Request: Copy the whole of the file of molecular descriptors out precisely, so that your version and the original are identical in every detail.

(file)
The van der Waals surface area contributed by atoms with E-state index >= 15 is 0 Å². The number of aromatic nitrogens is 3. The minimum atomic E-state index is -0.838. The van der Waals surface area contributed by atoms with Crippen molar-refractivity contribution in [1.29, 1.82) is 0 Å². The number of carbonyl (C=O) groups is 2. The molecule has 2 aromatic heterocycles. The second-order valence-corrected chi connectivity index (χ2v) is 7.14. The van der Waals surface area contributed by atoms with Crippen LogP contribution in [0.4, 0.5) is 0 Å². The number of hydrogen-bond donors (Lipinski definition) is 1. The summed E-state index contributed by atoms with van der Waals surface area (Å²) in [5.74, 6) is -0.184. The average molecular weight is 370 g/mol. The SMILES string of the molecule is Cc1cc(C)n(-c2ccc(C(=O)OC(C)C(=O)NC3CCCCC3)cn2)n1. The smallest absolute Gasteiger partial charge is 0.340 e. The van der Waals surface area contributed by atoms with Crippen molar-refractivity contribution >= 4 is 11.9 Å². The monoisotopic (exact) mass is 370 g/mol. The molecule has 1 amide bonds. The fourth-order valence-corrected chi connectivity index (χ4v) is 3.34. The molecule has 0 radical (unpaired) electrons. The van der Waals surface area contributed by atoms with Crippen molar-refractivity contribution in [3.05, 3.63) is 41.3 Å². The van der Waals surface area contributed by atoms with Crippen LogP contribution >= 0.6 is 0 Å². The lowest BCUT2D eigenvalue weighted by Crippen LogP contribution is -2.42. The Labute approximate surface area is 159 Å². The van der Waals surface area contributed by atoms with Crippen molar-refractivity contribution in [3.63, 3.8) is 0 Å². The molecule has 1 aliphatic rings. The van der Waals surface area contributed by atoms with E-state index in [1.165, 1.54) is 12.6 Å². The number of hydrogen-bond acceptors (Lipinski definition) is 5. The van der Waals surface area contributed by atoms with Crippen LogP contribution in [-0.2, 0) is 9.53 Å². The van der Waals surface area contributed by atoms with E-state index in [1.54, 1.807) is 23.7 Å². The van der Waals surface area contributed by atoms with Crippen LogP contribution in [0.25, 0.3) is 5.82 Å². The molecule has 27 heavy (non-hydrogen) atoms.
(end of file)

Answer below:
The van der Waals surface area contributed by atoms with E-state index >= 15 is 0 Å². The number of aromatic nitrogens is 3. The minimum atomic E-state index is -0.838. The van der Waals surface area contributed by atoms with Crippen molar-refractivity contribution in [1.29, 1.82) is 0 Å². The number of carbonyl (C=O) groups is 2. The molecule has 2 aromatic heterocycles. The second-order valence-corrected chi connectivity index (χ2v) is 7.14. The van der Waals surface area contributed by atoms with Crippen LogP contribution in [0.4, 0.5) is 0 Å². The number of hydrogen-bond donors (Lipinski definition) is 1. The summed E-state index contributed by atoms with van der Waals surface area (Å²) in [5.74, 6) is -0.184. The average molecular weight is 370 g/mol. The SMILES string of the molecule is Cc1cc(C)n(-c2ccc(C(=O)OC(C)C(=O)NC3CCCCC3)cn2)n1. The smallest absolute Gasteiger partial charge is 0.340 e. The van der Waals surface area contributed by atoms with Crippen molar-refractivity contribution >= 4 is 11.9 Å². The monoisotopic (exact) mass is 370 g/mol. The molecule has 1 amide bonds. The fourth-order valence-corrected chi connectivity index (χ4v) is 3.34. The molecule has 0 radical (unpaired) electrons. The van der Waals surface area contributed by atoms with Crippen molar-refractivity contribution in [3.05, 3.63) is 41.3 Å². The van der Waals surface area contributed by atoms with Crippen LogP contribution >= 0.6 is 0 Å². The lowest BCUT2D eigenvalue weighted by Crippen LogP contribution is -2.42. The Labute approximate surface area is 159 Å². The van der Waals surface area contributed by atoms with Crippen molar-refractivity contribution in [3.63, 3.8) is 0 Å². The molecule has 1 aliphatic rings. The van der Waals surface area contributed by atoms with E-state index in [1.165, 1.54) is 12.6 Å². The number of hydrogen-bond acceptors (Lipinski definition) is 5. The van der Waals surface area contributed by atoms with Crippen LogP contribution in [-0.2, 0) is 9.53 Å². The van der Waals surface area contributed by atoms with E-state index in [1.54, 1.807) is 23.7 Å². The van der Waals surface area contributed by atoms with Crippen LogP contribution in [0.25, 0.3) is 5.82 Å². The molecule has 27 heavy (non-hydrogen) atoms.